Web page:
If you have stumbled upon this tumblr-blog, then chances are you have recently visited The Millions: Tumblr Index: Your Guide to Artistic and Literary Tumblrs, Part III

This particular tumblr is no longer active. It shall forever remain a tribute to our misadventures through Vladimir Nabokov’s Ada or Ardor: A Family Chronicle. 

Sister and I have migrated our blog over to http://www.nabokolia.com. Feel free to join us there. We continue to blog our way through Vladimir Nabokov’s bibliography. 

Thank you. 

Van Veen.

We just noticed that the lovely people over at The Millions listed Reading Ardor on their 'The Great Taxonomy of Literary Tumblrs: Round Two’. I noticed some activity on this particular tumblr the past week but couldn’t really account for our sudden popularity. Now I understand why. 

We love that people in the tumblr community share our passion for all things Nabokovian. And after you’ve finished reading our backlog of posts devoted to Ada, or Ardor: A Family Chronicles, we urge you to follow us at our new site: http://nabokolia.com/ We loved reading Ada so much that we decided to continue reading our way through the rest of Nabokov’s wonderful works. Thanks again to the people over at The Millions for generating interest and sending you to this page. We hope you’ll follow along and read with us as we venture into future Nabokovian works. 


Just a heads up for recent followers.

This blog is no longer active, we’ve migrated over to


Get your fix of Nabokov related commentary/humour/criticism/discussion. 


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This may be the end of our affair with Ada & Van but not our obsession with Vladimir Nabokov. Sarah and I have decided to make this an ongoing adventure. We enjoy Nabokov so much, we figure we might as well blog our way through his entire works. So head on over to www.nabokolia.com and feel free to join us as we read Nabokov works, Nabokov-related criticism, pretty much anything having to do with Nabokov.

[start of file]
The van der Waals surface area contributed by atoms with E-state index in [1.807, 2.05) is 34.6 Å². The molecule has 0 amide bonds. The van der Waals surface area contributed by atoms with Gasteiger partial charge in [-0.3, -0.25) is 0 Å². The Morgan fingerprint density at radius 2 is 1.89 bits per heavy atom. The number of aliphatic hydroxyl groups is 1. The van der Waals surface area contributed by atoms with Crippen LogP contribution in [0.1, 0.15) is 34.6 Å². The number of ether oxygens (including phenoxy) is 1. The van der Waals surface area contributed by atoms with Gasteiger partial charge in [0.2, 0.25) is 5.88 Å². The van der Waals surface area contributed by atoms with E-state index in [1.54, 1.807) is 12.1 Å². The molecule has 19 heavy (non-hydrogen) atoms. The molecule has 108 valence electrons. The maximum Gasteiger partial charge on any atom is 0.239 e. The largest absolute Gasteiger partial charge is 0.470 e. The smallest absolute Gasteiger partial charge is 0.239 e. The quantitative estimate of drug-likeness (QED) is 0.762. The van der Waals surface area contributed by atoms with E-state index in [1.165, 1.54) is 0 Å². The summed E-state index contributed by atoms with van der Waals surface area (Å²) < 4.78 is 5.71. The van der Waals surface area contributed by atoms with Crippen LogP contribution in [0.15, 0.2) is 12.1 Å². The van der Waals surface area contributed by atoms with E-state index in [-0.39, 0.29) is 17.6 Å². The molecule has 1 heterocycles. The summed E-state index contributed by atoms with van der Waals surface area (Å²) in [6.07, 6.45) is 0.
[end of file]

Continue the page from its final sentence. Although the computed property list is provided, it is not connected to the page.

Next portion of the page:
We’d like to thank those few of you who have followed us on our adventures as we’ve read Ada, or Ardor: A Family Chronicle. We hope you enjoyed it as much as we did and if you’re still interested, feel free to join us on the next undertaking. 


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Final thoughts, continued…

G captures the plot and feel of Ada rather elegantly, so rather than attempt my own summary that will likely sag in all the wrong places, I’ll let his stand.

Now for my last thoughts before we close off Reading Ardor.

There’s something humbling about a novel that doesn’t make it easy, that considers lazy reading a serious character flaw, and lazy readers a waste of epidermis. Ada, or Ardor is that novel. It expects you to pay attention and will cheerfully piss on you if you don’t.

Ada took me on an exhausting emotional journey, specifically because of this thing Nabokov does. He moves through the story, punning, jabbing, criticizing and being a terribly witty old bastard. You settle into the rhythm, find yourself smiling, hoping, and falling in love…then he’ll wind up and deliver a kidney punch that’ll make you cry. Those moments of grief, love, heartbreak and joy are among the most powerful I’ve ever read.

As for the ending, I believe both Van and Ada commit suicide. They discuss what happens after you die, and they debate who should go first, what would be ideal. Ultimately they decide to go together, and take the chance that they’ll find each other afterward. The doctor finds Van and Ada dead on their bed with the marked up galley of Ada. The doctor, who has come to care for the ‘flat-lying couple’, feels it’s only right that they die into their story. The doctor is the unnamed third editor of Ada, and the one who sees the work to its finish.

In those last two pages, I felt myself rushing back in time with Van and Ada, back to Ardis, to the happiest time in their life. Nabokov is capable of brutal sadism where the reader’s heart is concerned, but by contrast, Van and Ada are given a gentle end. Their story fades out peacefully, on a note of love.

The experience of Ada has been so much more than the study of a difficult book. Ada chronicles a family, and Reading Ardor chronicles a friendship. The bond that has grown out of reading, weeping, laughing, perving and punning with G., is one I treasure. It’s been an intense get-to-know-you process. We’re talking daily emails, tweeting about #incest, intoxicated cross-country literary discussions, family/relationship drama, commiserating over the deaths of MCA and Ray Bradbury, side reading about space pirates, and some truly horrifying Disney porn, but always it came back to Nabokov, to Ada.